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In our Study of the Day feature series, we highlight a research publication related to a John Templeton Foundation-supported project, connecting the fascinating and unique research we fund to important conversations happening around the world.

In Greek mythology, Zeus woos a reluctant Hera by transforming himself into a cuckoo and appearing out of a storm as a battered and forlorn creature in need of shelter. She takes the bird in and he thus consummates the marriage that will populate Olympus with a wealth of secondary deities. In nature, the cuckoo often takes a more direct and duplicitous approach to reproductive success. Several dozen cuckoo species are what are called obligate brood parasites — they don’t build their own nests or raise their own chicks, instead laying their eggs in other birds’ nests to be cared for by unwitting foster parents.

Obligate brood parasitism fascinates us for its highly visible metaphors of deception, reproductive trickery (it’s where we get the word cuckold), and bullying. It’s also one of the few cases of parasitism where the parasite is generally bigger than the host. In biology, brood parasites and their hosts present a classic evolutionary arms race, where hosts improve their ability to recognize and evict alien eggs and chicks — or better yet, to keep them from arriving in their nests in the first place. The parasites, meanwhile, are pressured to become more undetectable, unavoidable, or both.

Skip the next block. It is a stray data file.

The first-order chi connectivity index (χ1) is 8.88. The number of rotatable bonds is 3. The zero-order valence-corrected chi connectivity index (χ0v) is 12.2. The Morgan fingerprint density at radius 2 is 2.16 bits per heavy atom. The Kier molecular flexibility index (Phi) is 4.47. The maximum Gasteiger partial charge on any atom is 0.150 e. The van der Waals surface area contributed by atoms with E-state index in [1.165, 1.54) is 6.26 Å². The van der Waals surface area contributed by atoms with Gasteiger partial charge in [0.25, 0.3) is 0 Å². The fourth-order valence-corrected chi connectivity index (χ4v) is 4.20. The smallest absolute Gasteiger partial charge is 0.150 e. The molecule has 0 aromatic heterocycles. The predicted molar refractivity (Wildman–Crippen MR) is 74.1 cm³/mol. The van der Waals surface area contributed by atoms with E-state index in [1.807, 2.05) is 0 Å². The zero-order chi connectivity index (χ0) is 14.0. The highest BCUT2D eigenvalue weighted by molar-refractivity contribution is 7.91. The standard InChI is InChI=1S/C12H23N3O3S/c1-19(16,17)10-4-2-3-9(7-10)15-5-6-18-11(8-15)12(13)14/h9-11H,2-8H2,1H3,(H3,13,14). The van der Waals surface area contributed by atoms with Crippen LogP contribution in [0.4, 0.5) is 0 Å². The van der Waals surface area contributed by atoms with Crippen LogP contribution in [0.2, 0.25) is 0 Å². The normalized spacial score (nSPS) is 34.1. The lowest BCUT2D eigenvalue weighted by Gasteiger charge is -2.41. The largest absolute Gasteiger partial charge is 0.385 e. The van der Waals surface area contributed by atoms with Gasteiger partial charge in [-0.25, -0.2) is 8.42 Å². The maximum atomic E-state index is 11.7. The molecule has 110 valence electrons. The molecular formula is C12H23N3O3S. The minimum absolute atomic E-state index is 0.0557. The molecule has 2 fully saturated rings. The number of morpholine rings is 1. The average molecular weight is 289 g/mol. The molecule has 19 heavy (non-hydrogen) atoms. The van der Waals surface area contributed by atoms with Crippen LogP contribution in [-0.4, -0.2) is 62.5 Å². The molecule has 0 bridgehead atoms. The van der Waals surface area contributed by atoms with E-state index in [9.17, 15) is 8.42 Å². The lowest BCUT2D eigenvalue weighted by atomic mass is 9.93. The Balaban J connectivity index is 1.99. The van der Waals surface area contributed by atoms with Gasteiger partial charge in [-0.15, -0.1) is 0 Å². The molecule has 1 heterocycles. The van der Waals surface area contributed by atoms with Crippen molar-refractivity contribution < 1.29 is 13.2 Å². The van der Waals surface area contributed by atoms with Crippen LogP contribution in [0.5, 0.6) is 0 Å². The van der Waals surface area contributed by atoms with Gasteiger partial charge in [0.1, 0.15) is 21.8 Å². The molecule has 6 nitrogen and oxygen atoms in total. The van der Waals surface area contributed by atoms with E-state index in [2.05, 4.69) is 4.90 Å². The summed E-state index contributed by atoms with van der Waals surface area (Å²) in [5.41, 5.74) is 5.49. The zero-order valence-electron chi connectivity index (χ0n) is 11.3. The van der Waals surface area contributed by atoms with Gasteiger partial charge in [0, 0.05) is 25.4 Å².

One way this arms race apparently plays out is in nest design. In a recent article published by the Royal Society, a cohort of psychologists, anthropologists, ecologists and evolutionary biologists led by Mark Hauber of the City University of New York used a global database of more than 6,200 bird species to examine how nest design influenced brood parasitism, comparing those results with theoretical models to explain variations in nest architecture. 

Worldwide, roughly one percent of bird species are brood parasites, but around 17 percent of bird species can serve as hosts. Hauber and his colleagues confirmed that species that favored more accessible and less difficult-to-construct open nest styles (ranging from “scrapes” — simple depressions on the ground — to bowl or cup shapes) were more likely to be targeted by multiple species of brood parasites. 

Birds that had evolved more complex closed “dome” or “dome with tube” nests had fewer problems with brood parasites — suggesting that adapting their nest-building instincts had in many cases freed host species from the burden of brood parasites. The adaptation path was not always effective, though — among enclosed-nest-builders, those that did have parasites tended to be targeted by specialists who focus on a single species, and had evolved ways around the host birds’ evolved defenses, as the arms race continued.

We tend to think of immune systems as interior, functioning within an organism’s body to keep out unwanted invaders without being so aggressive as to make things inhospitable for healthy cells and organs. For birds at risk of brood parasites, though, nest architecture becomes a sort of extended immune system, a literal gatekeeper, erected and maintained at a cost, to separate friend from foe. 

Still Curious?

Read the article: Nest architecture influences host use by avian brood parasites and is shaped by coevolutionary dynamics, as well as Proceedings of the Royal Society B’s  recent set of 20 contributions examining bird, mammal, fish, insect and dinosaur nests: The evolutionary ecology of nests: a cross-taxon approach.